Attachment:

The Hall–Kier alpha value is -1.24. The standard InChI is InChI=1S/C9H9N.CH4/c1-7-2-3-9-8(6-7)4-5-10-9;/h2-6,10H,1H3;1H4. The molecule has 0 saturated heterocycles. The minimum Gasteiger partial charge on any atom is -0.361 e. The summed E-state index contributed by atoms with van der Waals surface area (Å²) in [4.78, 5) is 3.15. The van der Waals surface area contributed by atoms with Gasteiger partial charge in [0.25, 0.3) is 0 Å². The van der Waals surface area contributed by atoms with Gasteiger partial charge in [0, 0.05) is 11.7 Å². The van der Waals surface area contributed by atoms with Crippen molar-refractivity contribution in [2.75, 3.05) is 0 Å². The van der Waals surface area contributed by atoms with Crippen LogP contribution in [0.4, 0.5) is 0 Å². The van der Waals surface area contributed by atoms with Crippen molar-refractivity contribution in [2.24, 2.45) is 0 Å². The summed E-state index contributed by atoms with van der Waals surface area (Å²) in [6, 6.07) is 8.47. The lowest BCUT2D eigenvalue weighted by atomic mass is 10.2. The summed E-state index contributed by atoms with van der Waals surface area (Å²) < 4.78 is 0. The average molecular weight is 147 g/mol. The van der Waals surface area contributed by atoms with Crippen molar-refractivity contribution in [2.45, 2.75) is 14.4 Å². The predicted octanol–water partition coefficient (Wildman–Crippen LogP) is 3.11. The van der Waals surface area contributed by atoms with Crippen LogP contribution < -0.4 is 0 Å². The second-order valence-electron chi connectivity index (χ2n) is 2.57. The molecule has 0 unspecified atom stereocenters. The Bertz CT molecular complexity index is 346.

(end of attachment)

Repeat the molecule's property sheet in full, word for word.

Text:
The Hall–Kier alpha value is -1.24. The standard InChI is InChI=1S/C9H9N.CH4/c1-7-2-3-9-8(6-7)4-5-10-9;/h2-6,10H,1H3;1H4. The molecule has 0 saturated heterocycles. The minimum Gasteiger partial charge on any atom is -0.361 e. The summed E-state index contributed by atoms with van der Waals surface area (Å²) in [4.78, 5) is 3.15. The van der Waals surface area contributed by atoms with Gasteiger partial charge in [0.25, 0.3) is 0 Å². The van der Waals surface area contributed by atoms with Gasteiger partial charge in [0, 0.05) is 11.7 Å². The van der Waals surface area contributed by atoms with Crippen molar-refractivity contribution in [2.75, 3.05) is 0 Å². The van der Waals surface area contributed by atoms with Crippen LogP contribution in [0.4, 0.5) is 0 Å². The van der Waals surface area contributed by atoms with Crippen molar-refractivity contribution in [2.24, 2.45) is 0 Å². The summed E-state index contributed by atoms with van der Waals surface area (Å²) in [6, 6.07) is 8.47. The lowest BCUT2D eigenvalue weighted by atomic mass is 10.2. The summed E-state index contributed by atoms with van der Waals surface area (Å²) < 4.78 is 0. The average molecular weight is 147 g/mol. The van der Waals surface area contributed by atoms with Crippen molar-refractivity contribution in [2.45, 2.75) is 14.4 Å². The predicted octanol–water partition coefficient (Wildman–Crippen LogP) is 3.11. The van der Waals surface area contributed by atoms with Crippen LogP contribution < -0.4 is 0 Å². The second-order valence-electron chi connectivity index (χ2n) is 2.57. The molecule has 0 unspecified atom stereocenters. The Bertz CT molecular complexity index is 346.